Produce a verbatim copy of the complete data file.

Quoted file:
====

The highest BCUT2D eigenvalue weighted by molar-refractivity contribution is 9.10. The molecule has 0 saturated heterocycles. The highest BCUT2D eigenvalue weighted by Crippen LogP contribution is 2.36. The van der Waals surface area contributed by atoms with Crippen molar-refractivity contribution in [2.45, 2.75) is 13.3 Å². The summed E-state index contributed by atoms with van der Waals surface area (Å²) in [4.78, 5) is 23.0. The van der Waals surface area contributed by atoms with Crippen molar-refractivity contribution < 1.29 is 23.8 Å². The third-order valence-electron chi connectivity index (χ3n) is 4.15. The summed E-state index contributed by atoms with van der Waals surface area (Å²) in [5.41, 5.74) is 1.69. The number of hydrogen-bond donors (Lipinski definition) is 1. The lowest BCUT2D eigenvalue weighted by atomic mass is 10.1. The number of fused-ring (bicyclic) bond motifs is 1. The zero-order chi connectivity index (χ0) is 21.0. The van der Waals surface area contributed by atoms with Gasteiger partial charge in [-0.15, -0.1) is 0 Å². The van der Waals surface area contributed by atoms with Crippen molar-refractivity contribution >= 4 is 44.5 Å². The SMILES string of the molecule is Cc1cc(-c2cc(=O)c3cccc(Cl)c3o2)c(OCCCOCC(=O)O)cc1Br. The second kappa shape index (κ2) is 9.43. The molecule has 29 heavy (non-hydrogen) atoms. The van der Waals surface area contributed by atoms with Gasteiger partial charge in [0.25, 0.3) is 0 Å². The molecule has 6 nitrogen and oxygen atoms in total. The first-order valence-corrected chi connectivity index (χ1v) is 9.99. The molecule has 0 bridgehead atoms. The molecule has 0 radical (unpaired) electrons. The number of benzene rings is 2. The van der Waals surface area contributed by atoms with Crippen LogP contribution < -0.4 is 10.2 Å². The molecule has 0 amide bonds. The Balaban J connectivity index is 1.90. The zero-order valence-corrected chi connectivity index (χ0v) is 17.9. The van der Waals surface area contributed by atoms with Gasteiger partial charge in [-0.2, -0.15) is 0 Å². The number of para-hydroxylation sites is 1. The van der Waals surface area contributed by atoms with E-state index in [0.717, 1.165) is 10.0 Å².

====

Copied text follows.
The highest BCUT2D eigenvalue weighted by molar-refractivity contribution is 9.10. The molecule has 0 saturated heterocycles. The highest BCUT2D eigenvalue weighted by Crippen LogP contribution is 2.36. The van der Waals surface area contributed by atoms with Crippen molar-refractivity contribution in [2.45, 2.75) is 13.3 Å². The summed E-state index contributed by atoms with van der Waals surface area (Å²) in [4.78, 5) is 23.0. The van der Waals surface area contributed by atoms with Crippen molar-refractivity contribution < 1.29 is 23.8 Å². The third-order valence-electron chi connectivity index (χ3n) is 4.15. The summed E-state index contributed by atoms with van der Waals surface area (Å²) in [5.41, 5.74) is 1.69. The number of hydrogen-bond donors (Lipinski definition) is 1. The lowest BCUT2D eigenvalue weighted by atomic mass is 10.1. The number of fused-ring (bicyclic) bond motifs is 1. The zero-order chi connectivity index (χ0) is 21.0. The van der Waals surface area contributed by atoms with Gasteiger partial charge in [-0.15, -0.1) is 0 Å². The van der Waals surface area contributed by atoms with Crippen molar-refractivity contribution >= 4 is 44.5 Å². The SMILES string of the molecule is Cc1cc(-c2cc(=O)c3cccc(Cl)c3o2)c(OCCCOCC(=O)O)cc1Br. The second kappa shape index (κ2) is 9.43. The molecule has 29 heavy (non-hydrogen) atoms. The van der Waals surface area contributed by atoms with Gasteiger partial charge in [0.25, 0.3) is 0 Å². The molecule has 6 nitrogen and oxygen atoms in total. The first-order valence-corrected chi connectivity index (χ1v) is 9.99. The molecule has 0 bridgehead atoms. The molecule has 0 radical (unpaired) electrons. The number of benzene rings is 2. The van der Waals surface area contributed by atoms with Crippen LogP contribution < -0.4 is 10.2 Å². The molecule has 0 amide bonds. The Balaban J connectivity index is 1.90. The zero-order valence-corrected chi connectivity index (χ0v) is 17.9. The van der Waals surface area contributed by atoms with Gasteiger partial charge in [-0.2, -0.15) is 0 Å². The number of para-hydroxylation sites is 1. The van der Waals surface area contributed by atoms with E-state index in [0.717, 1.165) is 10.0 Å².